The California Supreme Court decided Thursday that a key provision in last year’s ballot measure to speed executions failed to impose strict deadlines for resolving death penalty appeals, the Los Angeles Times reports. Proposition 66, sponsored by prosecutors and passed by 51 percent of voters, was intended to remove various hurdles that have prevented the state from executing an inmate in more than 10 years. The new ruling left most of the initiative intact, leading one of the sponsors to predict that executions would resume in months.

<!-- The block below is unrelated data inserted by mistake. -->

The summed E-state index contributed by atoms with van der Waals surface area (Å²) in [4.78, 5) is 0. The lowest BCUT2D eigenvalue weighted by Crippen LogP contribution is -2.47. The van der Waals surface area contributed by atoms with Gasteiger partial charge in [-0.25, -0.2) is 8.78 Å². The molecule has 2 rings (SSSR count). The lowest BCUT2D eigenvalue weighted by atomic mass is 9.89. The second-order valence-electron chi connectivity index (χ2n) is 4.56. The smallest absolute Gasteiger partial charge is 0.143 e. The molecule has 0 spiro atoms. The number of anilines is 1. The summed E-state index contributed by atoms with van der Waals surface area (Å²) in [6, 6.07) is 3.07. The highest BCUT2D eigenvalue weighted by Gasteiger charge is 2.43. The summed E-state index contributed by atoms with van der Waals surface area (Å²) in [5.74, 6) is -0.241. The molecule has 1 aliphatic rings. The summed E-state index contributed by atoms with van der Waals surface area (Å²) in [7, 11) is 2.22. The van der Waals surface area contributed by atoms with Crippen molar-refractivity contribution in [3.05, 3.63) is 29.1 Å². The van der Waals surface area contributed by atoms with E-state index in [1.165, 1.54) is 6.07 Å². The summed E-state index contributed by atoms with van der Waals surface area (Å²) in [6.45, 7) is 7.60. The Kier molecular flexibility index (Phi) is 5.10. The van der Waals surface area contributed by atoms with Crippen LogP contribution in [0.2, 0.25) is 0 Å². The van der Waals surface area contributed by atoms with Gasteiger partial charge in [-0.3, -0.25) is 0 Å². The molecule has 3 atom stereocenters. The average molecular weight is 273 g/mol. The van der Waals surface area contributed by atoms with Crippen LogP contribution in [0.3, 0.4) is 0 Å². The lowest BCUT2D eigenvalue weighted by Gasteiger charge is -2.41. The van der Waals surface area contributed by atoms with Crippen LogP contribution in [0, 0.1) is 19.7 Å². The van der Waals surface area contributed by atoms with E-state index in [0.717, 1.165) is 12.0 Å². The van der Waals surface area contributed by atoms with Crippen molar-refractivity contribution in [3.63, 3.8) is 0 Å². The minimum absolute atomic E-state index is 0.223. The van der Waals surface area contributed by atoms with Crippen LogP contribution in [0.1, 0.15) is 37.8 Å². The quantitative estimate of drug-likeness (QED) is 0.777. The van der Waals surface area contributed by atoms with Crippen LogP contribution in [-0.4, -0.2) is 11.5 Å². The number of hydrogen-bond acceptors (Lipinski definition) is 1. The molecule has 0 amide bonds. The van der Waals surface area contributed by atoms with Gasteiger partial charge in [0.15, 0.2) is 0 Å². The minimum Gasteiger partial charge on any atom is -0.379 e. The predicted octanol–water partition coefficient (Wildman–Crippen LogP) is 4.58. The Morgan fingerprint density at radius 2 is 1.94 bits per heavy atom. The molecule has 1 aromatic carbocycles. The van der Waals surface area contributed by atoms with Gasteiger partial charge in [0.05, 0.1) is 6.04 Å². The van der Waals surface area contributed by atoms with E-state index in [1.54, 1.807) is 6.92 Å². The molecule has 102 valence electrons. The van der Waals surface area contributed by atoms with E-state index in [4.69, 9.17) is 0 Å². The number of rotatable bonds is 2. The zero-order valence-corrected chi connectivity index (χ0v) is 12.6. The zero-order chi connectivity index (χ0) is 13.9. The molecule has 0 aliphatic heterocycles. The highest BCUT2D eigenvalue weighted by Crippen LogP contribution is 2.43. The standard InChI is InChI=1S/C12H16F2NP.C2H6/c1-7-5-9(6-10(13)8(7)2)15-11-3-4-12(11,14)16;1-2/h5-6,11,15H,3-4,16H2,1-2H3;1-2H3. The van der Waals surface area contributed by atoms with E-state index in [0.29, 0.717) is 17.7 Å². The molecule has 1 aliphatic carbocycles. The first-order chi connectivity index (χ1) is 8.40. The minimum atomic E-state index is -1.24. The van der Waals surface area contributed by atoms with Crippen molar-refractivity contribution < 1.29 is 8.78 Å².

The decision, signed by five of the seven justices, construed the measure’s requirement that death penalty appeals must be decided within five years as “directive,” not mandatory. That deadline is merely “an exhortation to the parties and the courts to handle cases as expeditiously as is consistent with the fair and principled administration of justice,” Justice Carol A. Corrigan wrote for the majority. Because of a huge backlog of appeals, the California Supreme Court would have to spend 90 percent of its time on death penalty cases for at least the next five years to meet the five-year deadlines, legal analysts said. Without a strict timetable, appeals can take decades to resolve.
Michael Rushford, president of a pro-death penalty group that helped sponsored the measure, said 18 inmates on death row who have exhausted their appeals don’t have “much time left.”